Hoping to quickly bridge the gap before Europe is able to produce more, Czech President Petr Pavel announced at the Munich Security Conference that Czechia had located half a million 155mm shells and another 300,000 Soviet-era 122mm shells ready to deliver to Ukraine from outside the EU “within weeks” if funding was approved.

“When you talk to Ukrainian soldiers, does it matter for them where their artillery shell is made?” said Swedish Defense Minister Pal Jonson said to the Kyiv Independent in Munich.

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X-factor endangered

“There is a saying,” Holodivskyi said. “‘The price of an artilleryman's sweat is measured in the blood of the infantryman.’”

For the commander, who has been part of Ukraine’s successful transition to NATO artillery every step of the way, the idea of his howitzers going quiet is a terrifying one.

“This is a problem, there is no way around it,” he said. “If they continue to deliver less and less, the reserves that I saved up over time will eventually run out.”

“It's these guys, in their trenches and dugouts, that need our support more than ever, as the enemy is assaulting. If we stopped working completely here, that would be just scary, to be honest.”

A Ukrainian artilleryman inside a M109 self-propelled howtizer at positions in Donetsk Oblast on Feb. 3, 2023. (Francis Farrell/The Kyiv Independent)

To some extent, Ukraine’s shortage of artillery ammunition is alleviated by the widespread use of FPV (first-person view) drones for similar targets on or near the zero line.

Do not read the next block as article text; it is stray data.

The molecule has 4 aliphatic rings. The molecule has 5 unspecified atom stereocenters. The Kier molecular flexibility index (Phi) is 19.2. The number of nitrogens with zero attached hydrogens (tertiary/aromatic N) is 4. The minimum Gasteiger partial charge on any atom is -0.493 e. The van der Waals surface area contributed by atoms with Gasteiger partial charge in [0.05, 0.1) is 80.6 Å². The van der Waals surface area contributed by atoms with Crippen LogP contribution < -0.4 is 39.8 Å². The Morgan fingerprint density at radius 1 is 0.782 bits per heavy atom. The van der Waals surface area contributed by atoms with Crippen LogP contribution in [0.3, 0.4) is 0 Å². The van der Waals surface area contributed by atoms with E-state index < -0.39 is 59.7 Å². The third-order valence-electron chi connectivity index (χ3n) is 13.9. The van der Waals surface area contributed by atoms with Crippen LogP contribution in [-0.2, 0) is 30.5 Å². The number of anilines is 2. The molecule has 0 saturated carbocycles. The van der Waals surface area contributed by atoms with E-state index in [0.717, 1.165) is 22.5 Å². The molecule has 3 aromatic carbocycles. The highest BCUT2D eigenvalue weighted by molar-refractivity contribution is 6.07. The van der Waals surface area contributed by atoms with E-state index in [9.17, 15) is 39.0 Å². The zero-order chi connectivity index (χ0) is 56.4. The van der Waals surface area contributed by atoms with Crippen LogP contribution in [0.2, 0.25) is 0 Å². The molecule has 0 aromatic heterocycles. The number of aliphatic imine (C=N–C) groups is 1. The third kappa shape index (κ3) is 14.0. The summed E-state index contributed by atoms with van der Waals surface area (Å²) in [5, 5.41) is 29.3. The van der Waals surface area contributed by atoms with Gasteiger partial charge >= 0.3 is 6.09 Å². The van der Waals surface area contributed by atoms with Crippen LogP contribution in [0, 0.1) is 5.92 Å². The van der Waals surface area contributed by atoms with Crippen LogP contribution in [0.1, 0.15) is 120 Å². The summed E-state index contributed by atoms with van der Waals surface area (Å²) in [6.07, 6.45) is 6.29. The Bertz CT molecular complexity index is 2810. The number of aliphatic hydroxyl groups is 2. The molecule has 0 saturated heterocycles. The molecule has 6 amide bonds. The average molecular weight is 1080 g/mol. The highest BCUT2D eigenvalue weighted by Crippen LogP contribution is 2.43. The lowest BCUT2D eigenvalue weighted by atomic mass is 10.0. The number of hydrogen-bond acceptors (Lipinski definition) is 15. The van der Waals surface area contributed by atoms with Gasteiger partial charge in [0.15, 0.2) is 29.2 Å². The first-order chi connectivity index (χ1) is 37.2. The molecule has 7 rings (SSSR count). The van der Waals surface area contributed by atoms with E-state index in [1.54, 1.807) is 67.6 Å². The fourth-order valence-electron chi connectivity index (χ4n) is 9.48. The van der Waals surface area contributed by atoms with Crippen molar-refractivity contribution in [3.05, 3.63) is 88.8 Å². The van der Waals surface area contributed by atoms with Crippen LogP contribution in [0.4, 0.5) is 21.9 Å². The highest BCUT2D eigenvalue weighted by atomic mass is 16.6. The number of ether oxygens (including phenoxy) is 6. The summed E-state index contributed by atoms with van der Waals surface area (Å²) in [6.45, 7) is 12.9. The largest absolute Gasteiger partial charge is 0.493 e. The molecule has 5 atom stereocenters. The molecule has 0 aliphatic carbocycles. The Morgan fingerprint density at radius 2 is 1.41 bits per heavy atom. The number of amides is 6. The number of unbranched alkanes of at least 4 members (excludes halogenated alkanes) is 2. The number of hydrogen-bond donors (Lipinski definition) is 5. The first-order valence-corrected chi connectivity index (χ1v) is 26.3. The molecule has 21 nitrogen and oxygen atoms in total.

While carrying much less explosive force than a shell, FPV drones are a high-precision weapon, much cheaper to produce, and can be constructed at home rather than on an expensive assembly line.

But the idea that drones can truly replace artillery is deeply flawed, according to Holoditskyi.

“Artillery has always been the X-factor on the battlefield,” he said.

“There is a reason why still to this day, our infantry calls for artillery support, not FPV support. The explosion, the shockwave, it all has a major demoralizing effect on the enemy, and artillery can do many things FPVs cannot.”

Ukrainian artillery crew commander Vitalii "Skyba" at positions in Donetsk Oblast on Feb. 3, 2023. (Francis Farrell/The Kyiv Independent)

While Europe takes its time to procure more shells and U.S. funding for Ukraine remains blocked from reaching the House floor, artillerymen like Skyba and Holodivskyi could be left unable to provide proper cover for their infantry.

“If they want the war to end, there is no need to wait, to hold endless summits and spend time thinking,” said Skyba.

“The longer they take 'preparing to help' Ukraine, the longer this war will drag on.”

Editor’s Note: The Kyiv Independent is grateful to our members and donors. This story wouldn’t have been possible without a donation from The Charles Douglas-Home Memorial Trust.


Note from the author:

Hi, this is Francis Farrell, cheers for reading this article. We are in new phase of the war, which could potentially be stranger, tougher, and more uncertain than it has ever been so far. In a time when instability around the world is growing, and attention is fading when it is needed the most, please consider supporting our reporting.